Nordost Purple Flare USB

I’m an implementation junkie. I confess loving products that are well executed.

With so many garage builders entering the cable industry, with shoddily produced goods packaged like they came from a scout troop bake sale or estate sale, Nordost produces cable that feels great in your hands. And thanks to their extensive dealer network, they stand behind their products 110%. Having been in business for decades, should something ever happen to a Nordost product, it will be taken care of.

Cable is about sound, or actually a lack of it. The better the cable, the more the music gets through without harm, distortion or other complication. Other than Ethernet cable, there’s nothing the naysayers like to naysay more than USB cables. Yes, yes, yes, they are just bits. It shouldn’t matter what you use to transmit digital data. An $8 Best Buy cable sounds just as good as a $239 cable from a high-end manufacturer and we’re all just biased or brainwashed.

But it doesn’t

For years I’ve made fun of hifi reviewers mentioning how much their significant others like the sound of a pair of speakers or an amplifier. This time it’s me committing the unmentionable, self-indulgent sin. However, I do present a slightly different spin on this one. My wife, Pamela has jumped into the high end game with her Headphone Artsmagazine, and though a newcomer to the audio world, has spent a tremendous amount of time listening to a variety of different gear. She’s absorbed a lot, and has become fairly opinionated on what she likes and does not like.

Ever the trooper, she recently accompanied me to one of Nordost’s events being held by our friends at Audio/Vision San Francisco. Nordost’s Michael Marko always puts on a great demo and this one was good as ever. He starts with a basic USB DAC setup, and this time we were listening to music through a PrimaLuna HD integrated, an amplifier we are both intimately familiar with and a pair of small YG acoustics speakers.

Serving up tunes via a MacBook Pro running Roon and Tidal, the difference between the generic USB and Purple Flare is dramatic, one you don’t need to strain to hear. When Marko switches again to the equally purple, but $600 Frey 2 USB, an even more dramatic change in clarity occurs.

There have been numerous discussions on the web, as well as at hifi shows, by the worlds top cable designers as to why a well-designed USB presents a more coherent audio signal. It’s not just 1s and 0s. But this is another argument for another day. Leave this one for a long night, Google, and your favorite adult beverage.

Sometimes a cable is the best change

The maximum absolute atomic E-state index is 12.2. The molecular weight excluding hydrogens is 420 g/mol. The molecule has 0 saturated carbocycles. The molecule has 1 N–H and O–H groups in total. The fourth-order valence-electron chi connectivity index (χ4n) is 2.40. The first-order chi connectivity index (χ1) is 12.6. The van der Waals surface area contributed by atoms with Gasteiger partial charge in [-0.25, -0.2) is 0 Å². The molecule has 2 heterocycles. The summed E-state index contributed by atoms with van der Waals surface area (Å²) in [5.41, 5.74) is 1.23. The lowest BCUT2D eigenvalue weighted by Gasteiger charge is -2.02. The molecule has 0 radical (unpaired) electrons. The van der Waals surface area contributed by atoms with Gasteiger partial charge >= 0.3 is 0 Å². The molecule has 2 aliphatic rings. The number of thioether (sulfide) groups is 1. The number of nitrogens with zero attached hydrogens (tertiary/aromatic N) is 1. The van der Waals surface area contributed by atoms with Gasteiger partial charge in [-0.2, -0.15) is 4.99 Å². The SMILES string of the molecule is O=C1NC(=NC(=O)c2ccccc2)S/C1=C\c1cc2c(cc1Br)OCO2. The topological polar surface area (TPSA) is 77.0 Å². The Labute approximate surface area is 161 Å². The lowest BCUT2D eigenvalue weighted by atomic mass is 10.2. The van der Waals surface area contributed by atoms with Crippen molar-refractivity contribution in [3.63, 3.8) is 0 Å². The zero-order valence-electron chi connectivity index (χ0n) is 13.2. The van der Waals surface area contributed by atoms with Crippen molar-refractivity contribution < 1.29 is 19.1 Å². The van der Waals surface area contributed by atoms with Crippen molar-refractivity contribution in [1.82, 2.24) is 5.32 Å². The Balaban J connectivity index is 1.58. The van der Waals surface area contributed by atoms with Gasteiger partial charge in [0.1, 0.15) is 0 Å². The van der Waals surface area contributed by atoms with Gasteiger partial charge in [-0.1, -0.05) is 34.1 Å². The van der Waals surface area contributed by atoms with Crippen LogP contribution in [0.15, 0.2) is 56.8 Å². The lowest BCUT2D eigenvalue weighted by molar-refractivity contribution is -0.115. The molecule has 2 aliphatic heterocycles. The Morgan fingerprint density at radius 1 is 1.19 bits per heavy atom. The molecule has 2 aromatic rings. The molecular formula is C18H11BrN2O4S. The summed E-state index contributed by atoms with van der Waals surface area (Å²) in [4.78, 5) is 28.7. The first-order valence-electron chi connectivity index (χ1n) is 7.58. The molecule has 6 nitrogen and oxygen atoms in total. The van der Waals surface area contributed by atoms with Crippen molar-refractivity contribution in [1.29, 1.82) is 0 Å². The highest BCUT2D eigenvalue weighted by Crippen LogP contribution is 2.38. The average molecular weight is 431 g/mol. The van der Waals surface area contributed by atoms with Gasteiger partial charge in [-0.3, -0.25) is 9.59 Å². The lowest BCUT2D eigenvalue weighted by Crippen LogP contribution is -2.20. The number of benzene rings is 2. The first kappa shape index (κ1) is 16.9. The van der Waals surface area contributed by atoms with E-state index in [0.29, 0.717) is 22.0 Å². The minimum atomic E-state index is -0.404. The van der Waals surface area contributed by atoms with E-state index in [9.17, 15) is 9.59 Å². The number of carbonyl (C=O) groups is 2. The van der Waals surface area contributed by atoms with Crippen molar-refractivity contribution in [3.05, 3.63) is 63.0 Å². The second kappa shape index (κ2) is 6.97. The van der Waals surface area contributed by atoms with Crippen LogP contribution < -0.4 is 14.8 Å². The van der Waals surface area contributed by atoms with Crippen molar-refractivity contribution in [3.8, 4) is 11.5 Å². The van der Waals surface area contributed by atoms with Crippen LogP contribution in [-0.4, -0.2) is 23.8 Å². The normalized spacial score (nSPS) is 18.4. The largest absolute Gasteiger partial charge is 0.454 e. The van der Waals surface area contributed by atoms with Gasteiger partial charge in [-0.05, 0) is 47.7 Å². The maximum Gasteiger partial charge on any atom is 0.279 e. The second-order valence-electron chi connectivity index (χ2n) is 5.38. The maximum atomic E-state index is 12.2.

Regardless of what your system consists of, if you’re serving up tunes via laptop or other USB connected device, a premium USB cable between it and your DAC provides a nice, incremental upgrade. There’s nothing like a system refresh.

We tried both – using both a Mac Mini running Tidal and Roon, delivering digital signal to a Gryphon Kalliope DAC and an Aurender D100 server, via its USB audio output. Both benefitted from the Purple Flare, with the same result over a generic USB cable. We both noticed the same effects in three different areas

Background depth/noise level

When auditioning fairly sparse tracks, like the acoustic guitars featured in the jazz classic, Friday Night in San Francisco, you can instantly hear more space between the soloists, along with smoother, more defined decay after their fingers hit the strings. All classical selections ditto – a deeper, more quiet background makes for a greater feel of ambiance. And, you hear the difference more going back to the generic cable after you’ve listened to the good stuff. It’s unmistakable. Even our non audiophile friends that we subject to this kind of madness from time to time couldn’t define the effect in audiophile terms, but all made the same comment that “the music sounded more relaxing” with the Nordost cable in place. Isn’t that what it’s all about?

Larger soundstage

This was another area that the non audiophiles picked up right away. The sound field painted by the system swelled in size in all three dimensions with the Purple Flare as the conduit. Stevie Nick’s voice in Fleetwood Mac’s “Landslide”feels almost buried in the mix with the generic cable, yet with the PF substituted, she now has a space of her own and comes out front and center. Great recordings feel larger and densely packed recordings open up more and are less fatiguing to listen to. Even my favorite live recording (and arguably one of the worst sounding records, ever) KISS-Alive! perks up when delivered via the PF. I wanted the best and I got it.

Grain reduction

Dealing with digital files can lead to a somewhat harsh and grainy experience. Again, going back to acoustic and sparse vocal tracks shows this off more quickly. Tracking through a lot of Blue Note jazz titles, piano and drums are cleaner, and reproduced with much less digital glare. Again, this translates to a more natural, less fatiguing sound. Even when we just used the PS Audio SPROUT 2 as our source, ($599 for those that aren’t familiar with this little marvel) and a pair of vintage JBL speakers, the effect of the PF is still right there.

Take one home and try it

As I’ve mentioned in past Nordost reviews, because they offer a wide sales network, you should be able to go to your Nordost dealer and get a convincing demo pretty quickly. You won’t have to strain to hear the difference with this one. I could ramble on and on, citing track after track. Get in the drivers seat and listen for yourself. The only advice I can give is to not audition the Frey 2, you might find yourself spending even more money on cable. Ha.

The Nordost Purple Flare USB